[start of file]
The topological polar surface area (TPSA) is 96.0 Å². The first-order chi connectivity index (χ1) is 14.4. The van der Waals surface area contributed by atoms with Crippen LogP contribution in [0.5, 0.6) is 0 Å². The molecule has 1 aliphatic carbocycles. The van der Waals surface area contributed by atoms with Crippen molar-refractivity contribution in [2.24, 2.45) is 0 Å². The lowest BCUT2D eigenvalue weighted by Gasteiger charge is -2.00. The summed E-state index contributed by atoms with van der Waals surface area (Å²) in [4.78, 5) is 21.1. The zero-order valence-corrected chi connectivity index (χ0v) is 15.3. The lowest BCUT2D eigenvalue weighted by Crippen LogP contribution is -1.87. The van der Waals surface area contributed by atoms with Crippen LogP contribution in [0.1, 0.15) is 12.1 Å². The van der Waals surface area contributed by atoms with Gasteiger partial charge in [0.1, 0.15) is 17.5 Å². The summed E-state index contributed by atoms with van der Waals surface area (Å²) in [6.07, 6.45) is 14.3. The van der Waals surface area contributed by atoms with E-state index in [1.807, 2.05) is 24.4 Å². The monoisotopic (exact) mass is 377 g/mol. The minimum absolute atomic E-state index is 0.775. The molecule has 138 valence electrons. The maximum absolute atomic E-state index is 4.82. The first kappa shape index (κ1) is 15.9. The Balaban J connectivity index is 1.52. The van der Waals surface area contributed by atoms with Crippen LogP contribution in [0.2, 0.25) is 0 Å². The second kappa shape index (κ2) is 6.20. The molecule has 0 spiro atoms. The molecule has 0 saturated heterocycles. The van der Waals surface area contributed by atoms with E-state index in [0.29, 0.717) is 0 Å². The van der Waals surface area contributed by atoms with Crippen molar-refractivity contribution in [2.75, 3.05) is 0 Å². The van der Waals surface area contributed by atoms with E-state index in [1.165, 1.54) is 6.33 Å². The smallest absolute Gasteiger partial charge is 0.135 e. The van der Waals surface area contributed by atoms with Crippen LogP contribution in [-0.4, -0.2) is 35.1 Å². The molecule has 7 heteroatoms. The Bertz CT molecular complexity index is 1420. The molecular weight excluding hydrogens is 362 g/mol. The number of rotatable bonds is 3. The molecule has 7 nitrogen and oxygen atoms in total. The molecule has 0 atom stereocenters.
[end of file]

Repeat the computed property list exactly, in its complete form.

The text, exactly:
The topological polar surface area (TPSA) is 96.0 Å². The first-order chi connectivity index (χ1) is 14.4. The van der Waals surface area contributed by atoms with Crippen LogP contribution in [0.5, 0.6) is 0 Å². The molecule has 1 aliphatic carbocycles. The van der Waals surface area contributed by atoms with Crippen molar-refractivity contribution in [2.24, 2.45) is 0 Å². The lowest BCUT2D eigenvalue weighted by Gasteiger charge is -2.00. The summed E-state index contributed by atoms with van der Waals surface area (Å²) in [4.78, 5) is 21.1. The zero-order valence-corrected chi connectivity index (χ0v) is 15.3. The lowest BCUT2D eigenvalue weighted by Crippen LogP contribution is -1.87. The van der Waals surface area contributed by atoms with Crippen LogP contribution in [0.1, 0.15) is 12.1 Å². The van der Waals surface area contributed by atoms with Gasteiger partial charge in [0.1, 0.15) is 17.5 Å². The summed E-state index contributed by atoms with van der Waals surface area (Å²) in [6.07, 6.45) is 14.3. The van der Waals surface area contributed by atoms with E-state index in [1.807, 2.05) is 24.4 Å². The monoisotopic (exact) mass is 377 g/mol. The minimum absolute atomic E-state index is 0.775. The molecule has 138 valence electrons. The maximum absolute atomic E-state index is 4.82. The first kappa shape index (κ1) is 15.9. The Balaban J connectivity index is 1.52. The van der Waals surface area contributed by atoms with Crippen LogP contribution in [0.2, 0.25) is 0 Å². The second kappa shape index (κ2) is 6.20. The molecule has 0 spiro atoms. The molecule has 0 saturated heterocycles. The van der Waals surface area contributed by atoms with E-state index in [0.29, 0.717) is 0 Å². The van der Waals surface area contributed by atoms with Crippen molar-refractivity contribution in [2.75, 3.05) is 0 Å². The van der Waals surface area contributed by atoms with E-state index in [1.165, 1.54) is 6.33 Å². The smallest absolute Gasteiger partial charge is 0.135 e. The van der Waals surface area contributed by atoms with Crippen LogP contribution in [-0.4, -0.2) is 35.1 Å². The molecule has 7 heteroatoms. The Bertz CT molecular complexity index is 1420. The molecular weight excluding hydrogens is 362 g/mol. The number of rotatable bonds is 3. The molecule has 7 nitrogen and oxygen atoms in total. The molecule has 0 atom stereocenters.